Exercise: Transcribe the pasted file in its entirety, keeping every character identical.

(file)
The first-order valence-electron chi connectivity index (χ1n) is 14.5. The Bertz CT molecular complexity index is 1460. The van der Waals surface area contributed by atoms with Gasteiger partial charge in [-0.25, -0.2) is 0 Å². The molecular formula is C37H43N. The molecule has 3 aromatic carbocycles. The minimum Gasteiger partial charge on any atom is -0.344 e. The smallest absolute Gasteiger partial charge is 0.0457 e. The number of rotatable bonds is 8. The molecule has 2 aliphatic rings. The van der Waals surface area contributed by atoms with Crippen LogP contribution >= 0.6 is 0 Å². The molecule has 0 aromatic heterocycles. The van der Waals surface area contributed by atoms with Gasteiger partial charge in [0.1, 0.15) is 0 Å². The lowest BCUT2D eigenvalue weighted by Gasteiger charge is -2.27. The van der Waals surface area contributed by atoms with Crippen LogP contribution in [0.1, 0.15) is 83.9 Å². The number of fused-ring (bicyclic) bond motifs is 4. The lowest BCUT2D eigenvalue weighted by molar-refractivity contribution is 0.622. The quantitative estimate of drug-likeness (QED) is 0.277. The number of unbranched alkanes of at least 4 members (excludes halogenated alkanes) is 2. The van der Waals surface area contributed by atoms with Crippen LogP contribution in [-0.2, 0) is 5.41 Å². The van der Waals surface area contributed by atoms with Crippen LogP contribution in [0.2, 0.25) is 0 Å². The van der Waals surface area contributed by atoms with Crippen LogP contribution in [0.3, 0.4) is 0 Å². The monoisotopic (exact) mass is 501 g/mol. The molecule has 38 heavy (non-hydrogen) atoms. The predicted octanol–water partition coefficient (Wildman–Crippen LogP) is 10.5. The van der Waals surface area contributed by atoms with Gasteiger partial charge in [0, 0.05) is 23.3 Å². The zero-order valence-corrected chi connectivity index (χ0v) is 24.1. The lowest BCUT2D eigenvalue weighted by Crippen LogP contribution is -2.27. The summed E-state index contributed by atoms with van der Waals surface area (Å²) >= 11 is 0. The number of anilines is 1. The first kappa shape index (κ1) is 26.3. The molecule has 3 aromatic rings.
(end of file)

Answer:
The first-order valence-electron chi connectivity index (χ1n) is 14.5. The Bertz CT molecular complexity index is 1460. The van der Waals surface area contributed by atoms with Gasteiger partial charge in [-0.25, -0.2) is 0 Å². The molecular formula is C37H43N. The molecule has 3 aromatic carbocycles. The minimum Gasteiger partial charge on any atom is -0.344 e. The smallest absolute Gasteiger partial charge is 0.0457 e. The number of rotatable bonds is 8. The molecule has 2 aliphatic rings. The van der Waals surface area contributed by atoms with Crippen LogP contribution >= 0.6 is 0 Å². The molecule has 0 aromatic heterocycles. The van der Waals surface area contributed by atoms with Gasteiger partial charge in [0.1, 0.15) is 0 Å². The lowest BCUT2D eigenvalue weighted by Gasteiger charge is -2.27. The van der Waals surface area contributed by atoms with Crippen LogP contribution in [0.1, 0.15) is 83.9 Å². The number of fused-ring (bicyclic) bond motifs is 4. The lowest BCUT2D eigenvalue weighted by molar-refractivity contribution is 0.622. The quantitative estimate of drug-likeness (QED) is 0.277. The number of unbranched alkanes of at least 4 members (excludes halogenated alkanes) is 2. The van der Waals surface area contributed by atoms with Crippen LogP contribution in [-0.2, 0) is 5.41 Å². The van der Waals surface area contributed by atoms with Crippen LogP contribution in [0.2, 0.25) is 0 Å². The van der Waals surface area contributed by atoms with Crippen LogP contribution in [0.3, 0.4) is 0 Å². The monoisotopic (exact) mass is 501 g/mol. The molecule has 38 heavy (non-hydrogen) atoms. The predicted octanol–water partition coefficient (Wildman–Crippen LogP) is 10.5. The van der Waals surface area contributed by atoms with Gasteiger partial charge in [0, 0.05) is 23.3 Å². The zero-order valence-corrected chi connectivity index (χ0v) is 24.1. The lowest BCUT2D eigenvalue weighted by Crippen LogP contribution is -2.27. The summed E-state index contributed by atoms with van der Waals surface area (Å²) >= 11 is 0. The number of anilines is 1. The first kappa shape index (κ1) is 26.3. The molecule has 3 aromatic rings.